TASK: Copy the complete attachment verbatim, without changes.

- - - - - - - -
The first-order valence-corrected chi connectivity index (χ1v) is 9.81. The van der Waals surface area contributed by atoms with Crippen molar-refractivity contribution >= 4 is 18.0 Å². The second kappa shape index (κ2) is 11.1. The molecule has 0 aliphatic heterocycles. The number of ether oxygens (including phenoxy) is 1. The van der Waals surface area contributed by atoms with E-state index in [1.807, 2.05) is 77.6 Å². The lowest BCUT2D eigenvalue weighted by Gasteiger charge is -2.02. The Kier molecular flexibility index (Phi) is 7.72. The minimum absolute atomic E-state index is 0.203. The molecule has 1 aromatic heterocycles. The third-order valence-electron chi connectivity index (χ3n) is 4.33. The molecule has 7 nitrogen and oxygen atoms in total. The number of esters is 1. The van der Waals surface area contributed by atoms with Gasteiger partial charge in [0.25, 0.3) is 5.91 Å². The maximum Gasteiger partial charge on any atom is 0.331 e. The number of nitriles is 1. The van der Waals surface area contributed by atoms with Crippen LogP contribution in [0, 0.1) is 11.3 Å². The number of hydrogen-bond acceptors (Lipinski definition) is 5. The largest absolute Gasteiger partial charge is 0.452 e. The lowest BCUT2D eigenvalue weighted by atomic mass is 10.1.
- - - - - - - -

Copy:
The first-order valence-corrected chi connectivity index (χ1v) is 9.81. The van der Waals surface area contributed by atoms with Crippen molar-refractivity contribution >= 4 is 18.0 Å². The second kappa shape index (κ2) is 11.1. The molecule has 0 aliphatic heterocycles. The number of ether oxygens (including phenoxy) is 1. The van der Waals surface area contributed by atoms with E-state index in [1.807, 2.05) is 77.6 Å². The lowest BCUT2D eigenvalue weighted by Gasteiger charge is -2.02. The Kier molecular flexibility index (Phi) is 7.72. The minimum absolute atomic E-state index is 0.203. The molecule has 1 aromatic heterocycles. The third-order valence-electron chi connectivity index (χ3n) is 4.33. The molecule has 7 nitrogen and oxygen atoms in total. The number of esters is 1. The van der Waals surface area contributed by atoms with Gasteiger partial charge in [0.25, 0.3) is 5.91 Å². The maximum Gasteiger partial charge on any atom is 0.331 e. The number of nitriles is 1. The van der Waals surface area contributed by atoms with Crippen LogP contribution in [0, 0.1) is 11.3 Å². The number of hydrogen-bond acceptors (Lipinski definition) is 5. The largest absolute Gasteiger partial charge is 0.452 e. The lowest BCUT2D eigenvalue weighted by atomic mass is 10.1.